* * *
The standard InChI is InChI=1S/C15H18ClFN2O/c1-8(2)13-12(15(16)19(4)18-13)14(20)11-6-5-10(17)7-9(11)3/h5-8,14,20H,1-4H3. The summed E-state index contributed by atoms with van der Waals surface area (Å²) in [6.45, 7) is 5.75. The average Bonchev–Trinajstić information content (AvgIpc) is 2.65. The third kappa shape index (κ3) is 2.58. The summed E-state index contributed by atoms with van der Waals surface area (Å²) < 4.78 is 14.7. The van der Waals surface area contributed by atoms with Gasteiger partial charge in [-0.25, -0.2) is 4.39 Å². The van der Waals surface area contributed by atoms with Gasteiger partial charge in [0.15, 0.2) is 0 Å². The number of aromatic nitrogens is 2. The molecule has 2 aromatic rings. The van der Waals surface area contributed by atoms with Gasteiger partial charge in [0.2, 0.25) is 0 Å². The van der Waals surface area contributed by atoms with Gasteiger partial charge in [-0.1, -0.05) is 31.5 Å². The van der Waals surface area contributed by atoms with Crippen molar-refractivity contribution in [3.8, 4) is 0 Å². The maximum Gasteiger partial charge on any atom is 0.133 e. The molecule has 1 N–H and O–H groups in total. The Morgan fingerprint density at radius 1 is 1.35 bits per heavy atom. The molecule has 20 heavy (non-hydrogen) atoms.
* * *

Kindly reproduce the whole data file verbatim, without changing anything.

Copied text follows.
The standard InChI is InChI=1S/C15H18ClFN2O/c1-8(2)13-12(15(16)19(4)18-13)14(20)11-6-5-10(17)7-9(11)3/h5-8,14,20H,1-4H3. The summed E-state index contributed by atoms with van der Waals surface area (Å²) in [6.45, 7) is 5.75. The average Bonchev–Trinajstić information content (AvgIpc) is 2.65. The third kappa shape index (κ3) is 2.58. The summed E-state index contributed by atoms with van der Waals surface area (Å²) < 4.78 is 14.7. The van der Waals surface area contributed by atoms with Gasteiger partial charge in [-0.25, -0.2) is 4.39 Å². The van der Waals surface area contributed by atoms with Gasteiger partial charge in [0.15, 0.2) is 0 Å². The number of aromatic nitrogens is 2. The molecule has 2 aromatic rings. The van der Waals surface area contributed by atoms with Gasteiger partial charge in [0.2, 0.25) is 0 Å². The van der Waals surface area contributed by atoms with Gasteiger partial charge in [-0.1, -0.05) is 31.5 Å². The van der Waals surface area contributed by atoms with Crippen molar-refractivity contribution in [3.8, 4) is 0 Å². The maximum Gasteiger partial charge on any atom is 0.133 e. The molecule has 1 N–H and O–H groups in total. The Morgan fingerprint density at radius 1 is 1.35 bits per heavy atom. The molecule has 20 heavy (non-hydrogen) atoms.